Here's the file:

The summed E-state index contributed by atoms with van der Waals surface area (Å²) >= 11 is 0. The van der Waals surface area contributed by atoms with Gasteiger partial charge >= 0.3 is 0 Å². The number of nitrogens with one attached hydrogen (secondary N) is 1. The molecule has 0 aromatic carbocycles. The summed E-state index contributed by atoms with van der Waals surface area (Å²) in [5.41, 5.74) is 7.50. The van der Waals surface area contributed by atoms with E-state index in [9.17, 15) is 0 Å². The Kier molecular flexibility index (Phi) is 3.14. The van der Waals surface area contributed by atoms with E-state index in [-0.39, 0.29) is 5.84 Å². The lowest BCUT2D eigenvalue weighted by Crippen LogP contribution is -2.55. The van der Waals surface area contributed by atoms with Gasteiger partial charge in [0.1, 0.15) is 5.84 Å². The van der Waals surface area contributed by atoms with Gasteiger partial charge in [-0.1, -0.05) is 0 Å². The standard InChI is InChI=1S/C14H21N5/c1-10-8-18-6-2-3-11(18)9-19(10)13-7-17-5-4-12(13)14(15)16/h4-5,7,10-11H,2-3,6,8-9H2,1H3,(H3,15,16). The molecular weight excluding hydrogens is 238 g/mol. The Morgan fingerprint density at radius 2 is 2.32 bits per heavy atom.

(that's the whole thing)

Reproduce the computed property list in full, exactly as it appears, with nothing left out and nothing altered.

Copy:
The summed E-state index contributed by atoms with van der Waals surface area (Å²) >= 11 is 0. The van der Waals surface area contributed by atoms with Gasteiger partial charge >= 0.3 is 0 Å². The number of nitrogens with one attached hydrogen (secondary N) is 1. The molecule has 0 aromatic carbocycles. The summed E-state index contributed by atoms with van der Waals surface area (Å²) in [5.41, 5.74) is 7.50. The van der Waals surface area contributed by atoms with E-state index in [9.17, 15) is 0 Å². The Kier molecular flexibility index (Phi) is 3.14. The van der Waals surface area contributed by atoms with E-state index in [-0.39, 0.29) is 5.84 Å². The lowest BCUT2D eigenvalue weighted by Crippen LogP contribution is -2.55. The van der Waals surface area contributed by atoms with Gasteiger partial charge in [0.1, 0.15) is 5.84 Å². The van der Waals surface area contributed by atoms with Gasteiger partial charge in [-0.1, -0.05) is 0 Å². The standard InChI is InChI=1S/C14H21N5/c1-10-8-18-6-2-3-11(18)9-19(10)13-7-17-5-4-12(13)14(15)16/h4-5,7,10-11H,2-3,6,8-9H2,1H3,(H3,15,16). The molecular weight excluding hydrogens is 238 g/mol. The Morgan fingerprint density at radius 2 is 2.32 bits per heavy atom.